With the state of the Ontario landlord tenant board bureaucracy as laughable, and the challenges that investors face trying to purchase properties with a huge lack of supply, and governments who seem to only enact policies to suppress demand. It is no wonder that many Ontario investors seek to put their dollars to work in other provinces and other countries.
Money will always go where it will be treated best and investors usually will do the same. That’s why I am fearful when governments over tax, they are just pushing investors to take their money out of the country and invest where it will be treated best. Perhaps that’s a story for another article though.
One of the places where I hear a lot Canadian investors talk about is the American Market but there are a few things that Canadians need to be aware of. Let’s move past what people are posting on social media, into some deeper thinking around buying US investment real estate.
You need to understand the reason why you are investing in the US. You could be investing in the US in order to hedge against the Canadian economy and earn funds in US dollars.
Or you may feel that you will get a better return in the US, but that may not always be the case. I’d like to examine a couple of areas where investors have got into trouble when investing in the USA, and what ou can do to avoid it.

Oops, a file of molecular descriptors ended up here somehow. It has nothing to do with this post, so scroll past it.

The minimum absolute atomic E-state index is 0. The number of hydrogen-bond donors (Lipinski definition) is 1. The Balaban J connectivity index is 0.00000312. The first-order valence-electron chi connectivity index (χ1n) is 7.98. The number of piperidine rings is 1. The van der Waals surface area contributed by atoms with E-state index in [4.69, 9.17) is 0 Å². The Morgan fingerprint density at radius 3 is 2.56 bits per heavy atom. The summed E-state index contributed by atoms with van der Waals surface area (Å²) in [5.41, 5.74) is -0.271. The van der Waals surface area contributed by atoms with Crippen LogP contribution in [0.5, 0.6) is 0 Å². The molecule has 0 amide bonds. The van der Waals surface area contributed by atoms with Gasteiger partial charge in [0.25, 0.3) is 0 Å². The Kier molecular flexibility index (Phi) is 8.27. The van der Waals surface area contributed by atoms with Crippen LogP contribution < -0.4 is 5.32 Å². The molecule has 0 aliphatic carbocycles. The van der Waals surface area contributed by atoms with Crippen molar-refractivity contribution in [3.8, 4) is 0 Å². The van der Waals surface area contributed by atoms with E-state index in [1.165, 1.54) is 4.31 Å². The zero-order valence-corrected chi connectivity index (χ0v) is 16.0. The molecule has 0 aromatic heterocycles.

1. Your Purchasing Entity is Important – You do not want to have anything you make in the US double-taxed. That is the same dollar is taxed in the US and Canada. What you want to do is have your funds taxed in the US and then whatever that you bring back from the US to Canada is then taxed. I am not a tax expert, you should always get advice from an accountant who is trained in cross-border structures and has numerous clients who invests in real estate in both countries.
There are some people who might advise you to create a Nevada or Wyoming company to hide your assets in the USA from Canada. That is called tax evasion, and I would stay clear of it. If you want to create a business and be a professional investor, then setup your entity properly and disclose what you are doing in a professional manner.
2. Currency Volatility – When you are converting money from one currency to another you are also creating currency risk because currency fluctuate in value over time. This will effect the value of the assets that you purchased, if you base that value on the Canadian dollar.
Many people seem to have forgotten that the Canadian dollar what is at par with the u.s. dollar in 2008, 2011 and 2012. If you had purchased property when the Canadian dollar was worth $1.30 for $1 US you would have lost 30% in value, just in currency exchange. Now this only happens, if you were trying to bring those funds back to Canada at that time, but it is something that you need to consider.
One piece of advice that I heard from a an international investor, and I thought was a great piece of advice. If you are ever considering investing in a country outside of Canada, do not plan to bring that money back to Canada.